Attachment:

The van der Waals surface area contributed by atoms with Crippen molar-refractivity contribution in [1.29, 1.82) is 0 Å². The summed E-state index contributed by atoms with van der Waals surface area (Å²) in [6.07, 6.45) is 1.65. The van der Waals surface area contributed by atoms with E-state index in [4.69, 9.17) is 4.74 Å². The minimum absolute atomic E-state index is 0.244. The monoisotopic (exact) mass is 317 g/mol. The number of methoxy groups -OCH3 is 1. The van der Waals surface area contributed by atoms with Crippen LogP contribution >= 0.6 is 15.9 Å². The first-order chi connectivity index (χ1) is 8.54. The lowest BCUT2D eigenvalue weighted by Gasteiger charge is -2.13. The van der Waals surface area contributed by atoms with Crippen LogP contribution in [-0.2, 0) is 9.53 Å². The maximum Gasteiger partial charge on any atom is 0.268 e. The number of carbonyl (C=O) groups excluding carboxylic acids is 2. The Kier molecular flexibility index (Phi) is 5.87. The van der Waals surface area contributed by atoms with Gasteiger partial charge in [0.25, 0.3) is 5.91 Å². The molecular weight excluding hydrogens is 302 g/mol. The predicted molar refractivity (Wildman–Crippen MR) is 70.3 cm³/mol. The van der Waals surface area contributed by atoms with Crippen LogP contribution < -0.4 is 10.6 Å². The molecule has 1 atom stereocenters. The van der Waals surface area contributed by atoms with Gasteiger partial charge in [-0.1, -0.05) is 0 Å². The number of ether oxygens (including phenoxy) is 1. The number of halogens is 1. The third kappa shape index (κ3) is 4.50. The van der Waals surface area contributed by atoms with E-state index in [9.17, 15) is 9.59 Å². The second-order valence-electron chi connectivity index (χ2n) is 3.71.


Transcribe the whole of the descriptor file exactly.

The van der Waals surface area contributed by atoms with Crippen molar-refractivity contribution in [1.29, 1.82) is 0 Å². The summed E-state index contributed by atoms with van der Waals surface area (Å²) in [6.07, 6.45) is 1.65. The van der Waals surface area contributed by atoms with E-state index in [4.69, 9.17) is 4.74 Å². The minimum absolute atomic E-state index is 0.244. The monoisotopic (exact) mass is 317 g/mol. The number of methoxy groups -OCH3 is 1. The van der Waals surface area contributed by atoms with Crippen LogP contribution >= 0.6 is 15.9 Å². The first-order chi connectivity index (χ1) is 8.54. The lowest BCUT2D eigenvalue weighted by Gasteiger charge is -2.13. The van der Waals surface area contributed by atoms with Crippen LogP contribution in [-0.2, 0) is 9.53 Å². The maximum Gasteiger partial charge on any atom is 0.268 e. The number of carbonyl (C=O) groups excluding carboxylic acids is 2. The Kier molecular flexibility index (Phi) is 5.87. The van der Waals surface area contributed by atoms with Gasteiger partial charge in [0.25, 0.3) is 5.91 Å². The molecular weight excluding hydrogens is 302 g/mol. The predicted molar refractivity (Wildman–Crippen MR) is 70.3 cm³/mol. The van der Waals surface area contributed by atoms with Crippen LogP contribution < -0.4 is 10.6 Å². The molecule has 1 atom stereocenters. The van der Waals surface area contributed by atoms with Gasteiger partial charge in [-0.1, -0.05) is 0 Å². The number of ether oxygens (including phenoxy) is 1. The number of halogens is 1. The third kappa shape index (κ3) is 4.50. The van der Waals surface area contributed by atoms with E-state index in [9.17, 15) is 9.59 Å². The second-order valence-electron chi connectivity index (χ2n) is 3.71.